Improving Arizona Air Through Ozone Research
From dust to fungus to smoke, pollutants in the air we breathe can have a major impact on public health. Ozone is another major culprit of respiratory troubles.
The Arizona Board of Regents has provided more than $2.5 million in funding to a multi-university team to investigate the state of ozone in Arizona. The team is led by Arizona State University, and the University of Arizona portion of the grant is $1,271,877.
Ozone, a gas made of three oxygen atoms, is highly reactive, which can be either good or bad, depending on the environment. High up in the stratosphere, ozone forms when oxygen interacts with ultraviolet radiation. This reaction creates the ozone layer we all know and love for reducing the amount of radiation reaching the Earth’s surface.
But down on the ground, ozone usually forms when two pollutants – volatile organic compounds and nitrogen oxides – react. When humans inhale ozone, the gas can react with biological molecules and cause problems ranging from coughing and an irritated throat to shortness of breath and reduced lung function.
Ozone is known to be dangerous to human health, so reducing their levels near the planet’s surface is becoming increasingly important. This gas is also known to be an especially prevalent problem in Arizona. The American Lung Association’s 2022 State of the Air Report ranked the Phoenix metro area as the fifth most polluted city in the country in terms of ozone levels. Pima County also received an F grade in the report’s ozone category for having too many “unhealthy air days” in which the county didn’t meet the national Ambient Air Quality Standard for ozone – 70 parts per billion measured over eight hours.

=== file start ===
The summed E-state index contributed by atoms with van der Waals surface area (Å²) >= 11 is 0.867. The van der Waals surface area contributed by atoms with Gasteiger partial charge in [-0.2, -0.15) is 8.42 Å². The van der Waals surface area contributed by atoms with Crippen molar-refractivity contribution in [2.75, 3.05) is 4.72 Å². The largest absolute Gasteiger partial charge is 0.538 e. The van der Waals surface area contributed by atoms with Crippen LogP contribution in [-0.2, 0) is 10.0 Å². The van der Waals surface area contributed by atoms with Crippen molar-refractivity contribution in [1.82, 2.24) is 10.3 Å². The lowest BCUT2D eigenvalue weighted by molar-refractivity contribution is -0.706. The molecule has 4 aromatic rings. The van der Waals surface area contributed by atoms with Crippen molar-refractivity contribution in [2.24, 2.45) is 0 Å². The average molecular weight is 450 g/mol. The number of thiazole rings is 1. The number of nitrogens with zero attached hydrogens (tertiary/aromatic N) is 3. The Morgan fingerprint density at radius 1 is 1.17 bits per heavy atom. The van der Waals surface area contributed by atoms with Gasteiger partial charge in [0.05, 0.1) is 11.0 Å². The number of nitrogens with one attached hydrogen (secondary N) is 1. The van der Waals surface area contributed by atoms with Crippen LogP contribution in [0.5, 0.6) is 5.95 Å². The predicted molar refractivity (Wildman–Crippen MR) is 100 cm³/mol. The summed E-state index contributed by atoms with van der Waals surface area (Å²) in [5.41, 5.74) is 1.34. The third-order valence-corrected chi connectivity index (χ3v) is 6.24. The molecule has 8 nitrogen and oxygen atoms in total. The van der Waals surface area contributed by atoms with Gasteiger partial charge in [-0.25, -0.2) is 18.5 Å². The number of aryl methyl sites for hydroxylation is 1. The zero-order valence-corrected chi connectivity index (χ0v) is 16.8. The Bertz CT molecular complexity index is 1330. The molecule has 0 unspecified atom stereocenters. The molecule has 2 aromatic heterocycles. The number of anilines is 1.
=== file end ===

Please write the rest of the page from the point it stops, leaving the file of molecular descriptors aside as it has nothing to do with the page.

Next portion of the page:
The Arizona Department of Environmental Quality shared a problem statement in autumn 2021: Scientists don’t yet understand how Arizona’s unique environment, including a dry climate, high dust levels, and high temperatures, affects the formation of ozone.
“Consequently, it is hard to know what actions can be taken to reduce ozone and ameliorate air quality,” said Armin Sorooshian, professor of chemical and environmental engineering and lead for the UA portion of the project, along with Ave Arellano, an associate professor of hydrology and atmospheric sciences.
Sorooshian is an expert in climate observations, currently leading a $30 million NASA mission to observe cloud-aerosol interactions over the Western Atlantic. Arellano, who is also a member of the Graduate Interdisciplinary Program Remote Sensing and Spatial Analysis, is an authority in Earth system modeling to determine how human activities and regulations may affect the environment and climate. With their combined expertise, they will work to learn more about the precursors behind ozone emissions and the processes that impact ozone levels over Arizona.
“There is growing recognition of the importance of better understanding Earth’s atmosphere and the constituents that can impact public welfare, weather and climate,” Sorooshian said. “University research is key to improving understanding of how to reduce concentrations of harmful pollutants like ozone. Furthermore, by collaborating with different Arizona universities on solving these tough problems, we can generate a greater impact.”